By Kelly Wilton
Over the school holidays I read a book – yes, an actual book! It was the first book I’ve managed to read in about 5 years and it did take me about 67 instalments (!), but it was just what I needed. It’s one that many of you may have heard about, or read yourselves – Special, by Mel Dimmet.
In the book, I read how other parents helped themselves during the early days of learning about their child’s diagnosis; the days where they would be confronted with the news that their future, and that of their child, would be very different to the one they had imagined.
It helped me revisit those early years again – not in a ‘triggering’ way but in a way that made me realise that had I known my feelings were absolutely typical of a parent in our position, I may not have felt so alone and isolated. But, like many others, I did feel completely alone and that the community I longed for wasn’t there or wasn’t within reaching distance.
Little did I know, it was there – I just hadn’t found it yet.
I am sure that I am not alone when I say this – I’m in a very different place now. I am accepting of our situation and I’m learning all the time about the path of life we are on as a family. And it’s forever changing!
I’m learning about sibling relationships, partnership stress, financial stress. And also about the unfairness and cruelness that is bestowed upon some of our most treasured people.
And that last one continues to be difficult to comprehend.
There is a lightness vs darkness that I feel I live with at times. As an adult, I know that the world can be cruel, unkind, and not fair. And so can people. I only have to stumble across online opinions by a bunch of people who have not walked in ‘our’ shoes to be reminded of that.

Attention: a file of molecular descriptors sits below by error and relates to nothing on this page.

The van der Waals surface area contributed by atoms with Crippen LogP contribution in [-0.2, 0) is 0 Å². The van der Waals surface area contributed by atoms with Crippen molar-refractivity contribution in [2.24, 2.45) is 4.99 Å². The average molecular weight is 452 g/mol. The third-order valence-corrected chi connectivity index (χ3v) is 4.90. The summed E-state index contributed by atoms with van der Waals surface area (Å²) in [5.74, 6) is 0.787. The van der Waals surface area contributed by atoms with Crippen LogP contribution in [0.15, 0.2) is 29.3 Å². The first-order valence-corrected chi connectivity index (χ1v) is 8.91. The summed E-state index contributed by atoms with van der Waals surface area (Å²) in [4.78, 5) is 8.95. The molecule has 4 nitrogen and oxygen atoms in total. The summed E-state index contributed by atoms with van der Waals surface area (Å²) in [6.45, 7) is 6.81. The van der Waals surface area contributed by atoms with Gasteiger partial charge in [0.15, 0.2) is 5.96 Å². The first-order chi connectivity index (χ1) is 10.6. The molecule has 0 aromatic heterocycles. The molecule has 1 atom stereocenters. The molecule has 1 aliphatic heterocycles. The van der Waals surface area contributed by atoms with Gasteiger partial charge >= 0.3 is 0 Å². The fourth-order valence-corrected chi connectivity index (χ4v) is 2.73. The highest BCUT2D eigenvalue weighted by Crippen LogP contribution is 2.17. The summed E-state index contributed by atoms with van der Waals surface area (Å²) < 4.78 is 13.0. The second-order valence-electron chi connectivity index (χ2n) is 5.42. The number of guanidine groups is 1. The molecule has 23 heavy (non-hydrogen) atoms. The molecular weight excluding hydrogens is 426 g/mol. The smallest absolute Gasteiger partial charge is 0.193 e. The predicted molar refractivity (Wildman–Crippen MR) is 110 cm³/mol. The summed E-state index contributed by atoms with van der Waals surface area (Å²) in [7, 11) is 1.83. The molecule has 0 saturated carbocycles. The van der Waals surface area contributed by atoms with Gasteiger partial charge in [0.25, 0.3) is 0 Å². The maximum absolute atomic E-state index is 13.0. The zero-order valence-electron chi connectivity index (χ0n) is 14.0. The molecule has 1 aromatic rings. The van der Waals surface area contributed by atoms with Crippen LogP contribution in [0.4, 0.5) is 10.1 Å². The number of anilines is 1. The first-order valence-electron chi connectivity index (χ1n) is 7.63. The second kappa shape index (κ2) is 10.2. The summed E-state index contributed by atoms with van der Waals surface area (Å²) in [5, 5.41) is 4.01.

What I have found to counteract this, is to focus on the light in our situations; the light our children bring into our world, the light that makes us take stock and re-prioritise what is important to us, our children, our families as a whole.
None of us know what it’s truly like to experience another’s reality, but as special needs parents we are all connected somehow and if we can cast some light into the darkness that others may be experiencing, then we are doing a good thing, right? We are all travelling towards something. We look forward, not backward and bring those people who are struggling with us. We support them, we support each other. We try to.
As well as taking me back to the early days of diagnosis, reading Special also made me reflect on the here and now. A bit of self-reflection now and again can help you see how far you’ve come as a family and as a person. You can see how you’ve changed and adapted to the reality of raising a child in a world that isn’t always accepting of our unique dynamics.
I don’t think any of us know exactly how to do this right, this different path we are on. We are all here learning and gaining support from one another. We live in a world that likes to portray perfection as the ultimate goal, but that’s not a realistic goal for anyone, special needs or not. Perfection doesn’t really exist – what’s perfect to one person isn’t to another. The most beautiful thing about life is that we are all different.
That in itself, is what makes life special.